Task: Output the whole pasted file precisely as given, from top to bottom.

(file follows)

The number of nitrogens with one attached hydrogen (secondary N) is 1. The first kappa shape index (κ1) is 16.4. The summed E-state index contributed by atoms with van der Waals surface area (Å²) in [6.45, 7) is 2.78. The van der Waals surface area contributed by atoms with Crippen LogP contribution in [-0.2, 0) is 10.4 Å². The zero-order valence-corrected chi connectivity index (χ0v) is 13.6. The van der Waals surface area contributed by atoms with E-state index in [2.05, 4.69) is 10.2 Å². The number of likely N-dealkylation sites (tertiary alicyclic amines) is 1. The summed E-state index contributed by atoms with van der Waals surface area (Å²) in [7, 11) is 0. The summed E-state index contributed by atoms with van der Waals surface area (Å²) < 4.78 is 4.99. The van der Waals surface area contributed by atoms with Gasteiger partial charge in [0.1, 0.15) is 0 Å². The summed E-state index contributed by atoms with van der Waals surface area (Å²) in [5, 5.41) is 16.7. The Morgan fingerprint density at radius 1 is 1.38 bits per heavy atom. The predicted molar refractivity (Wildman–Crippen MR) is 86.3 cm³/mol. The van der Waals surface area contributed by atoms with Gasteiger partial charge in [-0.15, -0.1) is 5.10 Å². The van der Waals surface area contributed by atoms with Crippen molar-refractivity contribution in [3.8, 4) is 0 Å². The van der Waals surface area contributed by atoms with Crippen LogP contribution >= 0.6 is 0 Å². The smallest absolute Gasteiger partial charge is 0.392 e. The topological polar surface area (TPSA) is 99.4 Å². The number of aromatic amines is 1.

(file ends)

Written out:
The number of nitrogens with one attached hydrogen (secondary N) is 1. The first kappa shape index (κ1) is 16.4. The summed E-state index contributed by atoms with van der Waals surface area (Å²) in [6.45, 7) is 2.78. The van der Waals surface area contributed by atoms with Crippen LogP contribution in [-0.2, 0) is 10.4 Å². The zero-order valence-corrected chi connectivity index (χ0v) is 13.6. The van der Waals surface area contributed by atoms with E-state index in [2.05, 4.69) is 10.2 Å². The number of likely N-dealkylation sites (tertiary alicyclic amines) is 1. The summed E-state index contributed by atoms with van der Waals surface area (Å²) in [7, 11) is 0. The summed E-state index contributed by atoms with van der Waals surface area (Å²) < 4.78 is 4.99. The van der Waals surface area contributed by atoms with Gasteiger partial charge in [0.1, 0.15) is 0 Å². The summed E-state index contributed by atoms with van der Waals surface area (Å²) in [5, 5.41) is 16.7. The Morgan fingerprint density at radius 1 is 1.38 bits per heavy atom. The predicted molar refractivity (Wildman–Crippen MR) is 86.3 cm³/mol. The van der Waals surface area contributed by atoms with Gasteiger partial charge in [-0.15, -0.1) is 5.10 Å². The van der Waals surface area contributed by atoms with Crippen molar-refractivity contribution in [3.8, 4) is 0 Å². The van der Waals surface area contributed by atoms with Crippen LogP contribution >= 0.6 is 0 Å². The smallest absolute Gasteiger partial charge is 0.392 e. The topological polar surface area (TPSA) is 99.4 Å². The number of aromatic amines is 1.